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Bring an old windows 2000 AD domain from Mixed to Native mode

Posted on 2011-02-17
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Last Modified: 2012-05-11
Okay, I've got a windows 2000 mixed mode active directory domain including four DC's running server 2000 SP4 and one member server running exchange 2003 SP2  The domain is in Mixed mode because we had some DEC Alpha servers that were running pathworks.  The alpha's have been decommissioned, and are no longer in the domain.  We have between 75 and 100 pcs/laptops running a mix of XP and Win7.  We would like to move to Native mode and then upgrade our servers to server 2008.

My question has to do with converting from mixed to native mode.  In the Active Directory Domains and Trusts snap-in, there's a button to change mode.  What steps should I take (other than a full backup) prior to pushing the button?  Also, since this is a one-way door, what else should I look into before making this move?  Additionally, do I need to run the Change Mode script from each DC or just one?
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Question by:dcmathis
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Mike Kline earned 2000 total points
ID: 34920480
You only change it once;  having backups is a good idea but other than that you don't need to do anything else.

Good job planning on moving away from Windows 2000 as that stopped being supported last summer.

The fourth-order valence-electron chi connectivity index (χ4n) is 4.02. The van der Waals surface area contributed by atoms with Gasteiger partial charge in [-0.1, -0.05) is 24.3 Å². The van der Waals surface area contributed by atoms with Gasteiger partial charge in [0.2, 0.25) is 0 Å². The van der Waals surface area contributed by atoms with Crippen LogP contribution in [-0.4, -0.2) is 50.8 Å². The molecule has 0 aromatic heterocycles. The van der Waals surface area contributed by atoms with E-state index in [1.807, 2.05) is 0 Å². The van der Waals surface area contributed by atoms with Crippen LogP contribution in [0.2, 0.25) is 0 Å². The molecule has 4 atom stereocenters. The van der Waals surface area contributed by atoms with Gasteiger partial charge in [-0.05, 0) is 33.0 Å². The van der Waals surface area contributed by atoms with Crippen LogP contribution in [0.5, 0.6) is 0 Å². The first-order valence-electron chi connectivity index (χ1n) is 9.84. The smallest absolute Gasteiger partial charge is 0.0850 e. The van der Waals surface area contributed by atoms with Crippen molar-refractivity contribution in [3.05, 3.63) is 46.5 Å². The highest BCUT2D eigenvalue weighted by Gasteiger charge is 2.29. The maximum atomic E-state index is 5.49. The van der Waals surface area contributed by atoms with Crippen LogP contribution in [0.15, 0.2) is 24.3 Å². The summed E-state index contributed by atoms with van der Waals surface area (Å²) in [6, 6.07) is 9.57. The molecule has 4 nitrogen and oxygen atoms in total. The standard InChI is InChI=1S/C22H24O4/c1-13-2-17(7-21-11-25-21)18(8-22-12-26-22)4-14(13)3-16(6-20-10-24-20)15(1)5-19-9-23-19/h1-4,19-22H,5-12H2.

Thanks

Mike
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by:dcmathis
ID: 34920543
So with the domain as it sits now, all I have to do is click the Change Mode button and watch the magic happen?
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Expert Comment

by:RickSheikh
ID: 34920556
As Mike said. However, only thing that could have prevented you from going to 2000 native mode had to be the DCs that were not running minimally W2K OS. Members servers do not matter.

http://support.microsoft.com/kb/322692

One a side note, all is not lost, you gain the following features by going to Windows 2000 native mode :)

# Universal groups for both distribution and security groups.

# Group nesting

# Group conversion, which allows conversion between security and distribution groups

# Security identifier (SID) history

http://technet.microsoft.com/en-us/library/understanding-active-directory-functional-levels%28WS.10%29.aspx

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